I recently read The Dance of Anger by Dr. Harriet Lerner, and I loved it so much that I’m going to tell you all about it. The book is directed toward women and addresses cultural expectations that affect women in particular, but I think the book is fantastic regardless of the gender of the reader.
A bit about tears made me think that the book is based on interactions with white women, but I imagine much of the information is applicable regardless of race. If you’re a woman of color with an opinion on the book, let me know what you think (if you want to), because I am very interested in what you have to say and whether you found the book helpful.
Here are some highlights.
The Guilt Connection
When guilt works properly, it tells us when we need to change our behavior. However, for women in particular, we sometimes feel guilt when we don’t need to, such as when we assert our own needs.
Unnecessary guilt is a sign that we need to get in touch with our anger. If we don’t meet our own needs, then we’ll likely harbor resentment or bury anger, which may explode out of us later.
Directions for Conflict
Dr. Lerner contextualizes her claims with feminism so that her claims don’t come across as anti-feminist, and I particularly appreciate that when she talks about how we need to express our anger. One of the core teachings of the book is that we often express our anger ineffectively — either keeping silent or raging ineffectively against a power structure that won’t adjust its behavior — thus avoiding the core issue.
While asking for what we want and need is important, Dr. Lerner asserts that ultimately, we need to put our anger energy into things we can do to change our reality.
The Dance Metaphor
Dr. Lerner’s metaphor for setting boundaries is that our actions in relationships are like a dance. We can’t change the other person’s movements, but we can change ours. Since the two of us are dancing together, the other person then has to adjust their portion of the dance. While the new steps they choose may not be what we want, we can use our own actions to set boundaries and meet our own needs.
The Underfunctioning and Overfunctioning Theory
The Dance of Anger talks about the underfunctioning/overfunctioning theory, which describes how in a relationship, people often underfunction or overfunction in accordance with society’s expectations or in response to other people.
For example, in heterosexual marriages, women are encouraged to overfunction with emotions and childcare and to underfunction in relation to personal goals. These expectations can make marriages unbalanced.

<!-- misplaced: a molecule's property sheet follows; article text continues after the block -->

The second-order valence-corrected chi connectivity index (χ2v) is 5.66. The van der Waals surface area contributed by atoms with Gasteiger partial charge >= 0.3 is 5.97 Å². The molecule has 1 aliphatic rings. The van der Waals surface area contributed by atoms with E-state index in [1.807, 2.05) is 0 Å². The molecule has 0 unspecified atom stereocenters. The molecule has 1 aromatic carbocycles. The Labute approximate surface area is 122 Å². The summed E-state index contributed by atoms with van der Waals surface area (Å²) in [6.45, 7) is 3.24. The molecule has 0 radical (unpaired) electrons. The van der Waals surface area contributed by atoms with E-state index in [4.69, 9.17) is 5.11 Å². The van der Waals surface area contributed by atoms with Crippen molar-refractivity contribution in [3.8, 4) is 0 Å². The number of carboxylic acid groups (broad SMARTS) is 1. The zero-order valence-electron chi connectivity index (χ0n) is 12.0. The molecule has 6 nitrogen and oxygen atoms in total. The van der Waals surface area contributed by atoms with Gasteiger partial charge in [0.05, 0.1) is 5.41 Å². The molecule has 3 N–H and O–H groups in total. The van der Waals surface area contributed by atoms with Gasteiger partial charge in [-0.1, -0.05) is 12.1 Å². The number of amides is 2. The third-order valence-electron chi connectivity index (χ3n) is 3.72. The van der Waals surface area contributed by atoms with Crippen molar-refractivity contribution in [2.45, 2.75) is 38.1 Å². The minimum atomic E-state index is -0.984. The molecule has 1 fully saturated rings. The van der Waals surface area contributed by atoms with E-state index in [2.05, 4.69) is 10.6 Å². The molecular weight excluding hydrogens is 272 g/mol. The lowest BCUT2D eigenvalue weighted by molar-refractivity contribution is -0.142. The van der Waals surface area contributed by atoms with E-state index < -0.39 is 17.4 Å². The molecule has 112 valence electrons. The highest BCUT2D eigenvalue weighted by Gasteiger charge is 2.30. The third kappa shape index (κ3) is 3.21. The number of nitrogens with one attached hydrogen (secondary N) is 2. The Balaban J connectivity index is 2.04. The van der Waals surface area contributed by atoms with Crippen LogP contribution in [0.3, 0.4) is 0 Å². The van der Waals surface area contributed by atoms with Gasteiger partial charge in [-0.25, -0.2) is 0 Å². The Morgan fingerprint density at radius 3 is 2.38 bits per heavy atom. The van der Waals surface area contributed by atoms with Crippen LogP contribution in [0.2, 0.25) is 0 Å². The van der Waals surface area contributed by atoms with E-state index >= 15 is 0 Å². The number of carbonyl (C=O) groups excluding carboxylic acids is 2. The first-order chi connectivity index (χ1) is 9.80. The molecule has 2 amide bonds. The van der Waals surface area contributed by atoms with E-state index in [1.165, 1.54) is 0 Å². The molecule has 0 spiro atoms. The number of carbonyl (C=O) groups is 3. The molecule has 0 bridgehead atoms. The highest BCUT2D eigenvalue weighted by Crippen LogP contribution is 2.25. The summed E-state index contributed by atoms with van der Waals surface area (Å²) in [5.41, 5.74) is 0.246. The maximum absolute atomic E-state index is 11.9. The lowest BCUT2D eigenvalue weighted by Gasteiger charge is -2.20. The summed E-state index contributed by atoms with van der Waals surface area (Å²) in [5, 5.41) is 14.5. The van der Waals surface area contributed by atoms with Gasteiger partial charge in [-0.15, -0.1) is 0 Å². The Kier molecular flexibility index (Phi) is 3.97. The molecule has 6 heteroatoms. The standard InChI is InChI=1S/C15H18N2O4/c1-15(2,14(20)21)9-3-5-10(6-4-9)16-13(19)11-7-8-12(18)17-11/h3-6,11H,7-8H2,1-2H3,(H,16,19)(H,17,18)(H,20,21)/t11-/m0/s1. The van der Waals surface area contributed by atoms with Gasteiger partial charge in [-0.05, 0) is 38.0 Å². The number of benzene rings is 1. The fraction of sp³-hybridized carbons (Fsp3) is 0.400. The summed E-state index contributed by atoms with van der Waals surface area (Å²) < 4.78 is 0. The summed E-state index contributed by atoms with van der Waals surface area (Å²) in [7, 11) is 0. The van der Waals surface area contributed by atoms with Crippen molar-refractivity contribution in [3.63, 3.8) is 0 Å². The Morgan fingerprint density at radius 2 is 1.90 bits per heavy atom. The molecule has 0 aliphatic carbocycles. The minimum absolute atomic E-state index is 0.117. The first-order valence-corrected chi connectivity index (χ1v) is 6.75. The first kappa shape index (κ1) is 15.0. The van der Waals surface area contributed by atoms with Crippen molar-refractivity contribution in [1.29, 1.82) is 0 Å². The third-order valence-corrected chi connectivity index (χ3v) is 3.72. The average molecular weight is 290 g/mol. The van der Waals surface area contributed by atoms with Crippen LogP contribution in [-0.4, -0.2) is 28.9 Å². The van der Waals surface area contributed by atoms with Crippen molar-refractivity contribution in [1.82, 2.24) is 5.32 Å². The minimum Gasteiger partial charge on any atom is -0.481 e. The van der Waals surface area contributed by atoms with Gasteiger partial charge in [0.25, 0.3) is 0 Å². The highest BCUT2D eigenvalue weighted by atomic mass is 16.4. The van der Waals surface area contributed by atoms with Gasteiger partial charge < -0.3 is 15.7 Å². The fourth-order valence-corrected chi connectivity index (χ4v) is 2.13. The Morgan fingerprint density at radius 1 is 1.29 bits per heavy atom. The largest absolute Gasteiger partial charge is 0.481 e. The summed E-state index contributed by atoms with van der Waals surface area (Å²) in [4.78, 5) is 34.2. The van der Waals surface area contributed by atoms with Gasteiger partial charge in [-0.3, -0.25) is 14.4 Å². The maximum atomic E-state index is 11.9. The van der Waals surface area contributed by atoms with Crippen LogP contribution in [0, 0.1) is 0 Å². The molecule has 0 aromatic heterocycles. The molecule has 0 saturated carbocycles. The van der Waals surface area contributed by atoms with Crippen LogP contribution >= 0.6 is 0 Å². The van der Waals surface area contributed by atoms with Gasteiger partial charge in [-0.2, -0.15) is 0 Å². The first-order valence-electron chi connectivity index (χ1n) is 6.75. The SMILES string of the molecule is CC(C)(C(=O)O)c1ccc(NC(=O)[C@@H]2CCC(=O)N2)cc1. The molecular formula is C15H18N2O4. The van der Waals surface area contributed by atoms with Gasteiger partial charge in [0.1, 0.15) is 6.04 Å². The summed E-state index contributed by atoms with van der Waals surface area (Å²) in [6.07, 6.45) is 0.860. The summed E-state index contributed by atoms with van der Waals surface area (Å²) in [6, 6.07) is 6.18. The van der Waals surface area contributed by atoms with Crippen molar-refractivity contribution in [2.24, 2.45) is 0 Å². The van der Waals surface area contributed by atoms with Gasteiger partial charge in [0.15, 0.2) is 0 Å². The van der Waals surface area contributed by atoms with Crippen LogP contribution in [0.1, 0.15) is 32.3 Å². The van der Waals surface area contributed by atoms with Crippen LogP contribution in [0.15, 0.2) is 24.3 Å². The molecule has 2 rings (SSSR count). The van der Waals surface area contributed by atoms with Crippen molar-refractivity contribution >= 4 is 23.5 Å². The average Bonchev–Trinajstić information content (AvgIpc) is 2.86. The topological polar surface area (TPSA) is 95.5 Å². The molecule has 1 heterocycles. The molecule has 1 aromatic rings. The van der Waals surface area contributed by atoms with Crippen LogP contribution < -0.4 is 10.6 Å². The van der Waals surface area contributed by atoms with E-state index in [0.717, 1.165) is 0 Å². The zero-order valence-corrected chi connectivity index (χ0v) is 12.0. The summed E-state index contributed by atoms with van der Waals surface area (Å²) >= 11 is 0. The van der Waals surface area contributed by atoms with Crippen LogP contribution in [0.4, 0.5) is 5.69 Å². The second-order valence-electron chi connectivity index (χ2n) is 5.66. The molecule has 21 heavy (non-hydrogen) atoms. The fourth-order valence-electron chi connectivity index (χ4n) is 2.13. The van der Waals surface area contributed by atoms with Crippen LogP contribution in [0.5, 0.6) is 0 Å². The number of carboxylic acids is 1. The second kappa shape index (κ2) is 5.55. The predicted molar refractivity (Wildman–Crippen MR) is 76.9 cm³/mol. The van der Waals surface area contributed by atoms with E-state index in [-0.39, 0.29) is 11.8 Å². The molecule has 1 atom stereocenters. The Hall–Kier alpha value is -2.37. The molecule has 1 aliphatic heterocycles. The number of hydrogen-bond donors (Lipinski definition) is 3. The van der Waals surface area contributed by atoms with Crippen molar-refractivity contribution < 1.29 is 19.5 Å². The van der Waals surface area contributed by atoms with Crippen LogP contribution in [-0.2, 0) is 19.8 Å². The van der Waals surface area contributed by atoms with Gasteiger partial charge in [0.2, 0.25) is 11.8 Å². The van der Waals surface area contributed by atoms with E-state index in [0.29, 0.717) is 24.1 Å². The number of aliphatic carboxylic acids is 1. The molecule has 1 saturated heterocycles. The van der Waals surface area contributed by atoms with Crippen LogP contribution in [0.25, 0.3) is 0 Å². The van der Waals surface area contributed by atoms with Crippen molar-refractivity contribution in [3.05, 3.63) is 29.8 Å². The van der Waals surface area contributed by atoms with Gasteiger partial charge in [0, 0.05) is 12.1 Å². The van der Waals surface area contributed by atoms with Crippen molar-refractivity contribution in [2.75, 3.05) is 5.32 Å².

Fascinatingly, Dr. Lerner says that research indicates that when a man and a woman get married, they’re typically at equal levels of independence and emotional maturity. But over the course of the marriage, both partners tend to under- or overfunction in accordance with society’s expectations.
Applying the lessons of the book is a work in progress, but I’ve already noticed how a lot of my behaviors are ineffective.
For example, I realized that when something negative happens in my boyfriend, Jake’s, life, I tend to emotionally overfunction. If he doesn’t express emotions on par with what I’d expect him to, I worry that he needs me to encourage him to talk about his feelings because society encourages men to repress them.
I unconsciously expect him to react to situations like I do, but he doesn’t have the same inhibitions that I do. I feel guilty about feeling angry, so I like for other people to express that anger for me so that I feel safe to express my own and not doubt the “validity” of my anger. To me, emotional overfunctioning feels like being supportive.
But Jake doesn’t have that mental block, so my emotional overfunctioning doesn’t help him at all. In fact, if I were more upset or he were less emotionally savvy, then he might feel like he needs to be calmer in order to support me. And that’s the opposite of what I want.
The book talks about how our reactions to other people often worsen and perpetuate the problem, and it teaches better ways of expressing anger and setting boundaries. And she doesn’t do this in a victim-blaming or woman-blaming way. It’s refreshing.
Have you read this book? If so, what did you think?